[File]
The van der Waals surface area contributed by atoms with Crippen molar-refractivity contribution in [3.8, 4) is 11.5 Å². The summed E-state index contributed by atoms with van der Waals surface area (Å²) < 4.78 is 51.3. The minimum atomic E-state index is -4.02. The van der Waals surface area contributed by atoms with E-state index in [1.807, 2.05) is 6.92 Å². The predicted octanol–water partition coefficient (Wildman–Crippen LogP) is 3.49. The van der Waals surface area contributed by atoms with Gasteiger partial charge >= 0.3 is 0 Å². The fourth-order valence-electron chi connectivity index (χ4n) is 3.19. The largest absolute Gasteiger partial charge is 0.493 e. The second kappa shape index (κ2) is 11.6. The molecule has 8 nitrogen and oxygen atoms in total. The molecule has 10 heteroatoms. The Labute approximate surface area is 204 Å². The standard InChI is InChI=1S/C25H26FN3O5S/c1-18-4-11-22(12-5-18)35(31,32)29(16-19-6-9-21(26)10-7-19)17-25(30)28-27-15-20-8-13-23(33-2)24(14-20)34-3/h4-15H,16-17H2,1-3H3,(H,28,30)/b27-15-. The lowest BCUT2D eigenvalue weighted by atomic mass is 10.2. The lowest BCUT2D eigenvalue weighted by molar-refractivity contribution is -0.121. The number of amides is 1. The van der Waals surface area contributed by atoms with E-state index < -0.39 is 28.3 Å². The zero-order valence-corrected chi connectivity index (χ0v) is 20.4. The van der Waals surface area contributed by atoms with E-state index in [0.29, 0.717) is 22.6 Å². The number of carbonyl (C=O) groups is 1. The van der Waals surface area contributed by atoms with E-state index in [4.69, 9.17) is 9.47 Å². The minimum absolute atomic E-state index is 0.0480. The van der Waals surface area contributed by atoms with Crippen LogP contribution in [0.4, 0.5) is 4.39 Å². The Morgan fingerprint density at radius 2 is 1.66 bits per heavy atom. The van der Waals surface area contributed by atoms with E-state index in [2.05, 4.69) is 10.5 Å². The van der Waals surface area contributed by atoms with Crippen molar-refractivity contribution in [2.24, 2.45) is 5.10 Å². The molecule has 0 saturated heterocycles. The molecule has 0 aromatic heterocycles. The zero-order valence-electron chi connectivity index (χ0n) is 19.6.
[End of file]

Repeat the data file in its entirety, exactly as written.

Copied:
The van der Waals surface area contributed by atoms with Crippen molar-refractivity contribution in [3.8, 4) is 11.5 Å². The summed E-state index contributed by atoms with van der Waals surface area (Å²) < 4.78 is 51.3. The minimum atomic E-state index is -4.02. The van der Waals surface area contributed by atoms with E-state index in [1.807, 2.05) is 6.92 Å². The predicted octanol–water partition coefficient (Wildman–Crippen LogP) is 3.49. The van der Waals surface area contributed by atoms with Gasteiger partial charge >= 0.3 is 0 Å². The fourth-order valence-electron chi connectivity index (χ4n) is 3.19. The largest absolute Gasteiger partial charge is 0.493 e. The second kappa shape index (κ2) is 11.6. The molecule has 8 nitrogen and oxygen atoms in total. The molecule has 10 heteroatoms. The Labute approximate surface area is 204 Å². The standard InChI is InChI=1S/C25H26FN3O5S/c1-18-4-11-22(12-5-18)35(31,32)29(16-19-6-9-21(26)10-7-19)17-25(30)28-27-15-20-8-13-23(33-2)24(14-20)34-3/h4-15H,16-17H2,1-3H3,(H,28,30)/b27-15-. The lowest BCUT2D eigenvalue weighted by atomic mass is 10.2. The lowest BCUT2D eigenvalue weighted by molar-refractivity contribution is -0.121. The number of amides is 1. The van der Waals surface area contributed by atoms with E-state index < -0.39 is 28.3 Å². The zero-order valence-corrected chi connectivity index (χ0v) is 20.4. The van der Waals surface area contributed by atoms with E-state index in [0.29, 0.717) is 22.6 Å². The number of carbonyl (C=O) groups is 1. The van der Waals surface area contributed by atoms with E-state index in [4.69, 9.17) is 9.47 Å². The minimum absolute atomic E-state index is 0.0480. The van der Waals surface area contributed by atoms with Crippen LogP contribution in [0.4, 0.5) is 4.39 Å². The Morgan fingerprint density at radius 2 is 1.66 bits per heavy atom. The van der Waals surface area contributed by atoms with E-state index in [2.05, 4.69) is 10.5 Å². The van der Waals surface area contributed by atoms with Crippen molar-refractivity contribution in [2.24, 2.45) is 5.10 Å². The molecule has 0 saturated heterocycles. The molecule has 0 aromatic heterocycles. The zero-order valence-electron chi connectivity index (χ0n) is 19.6.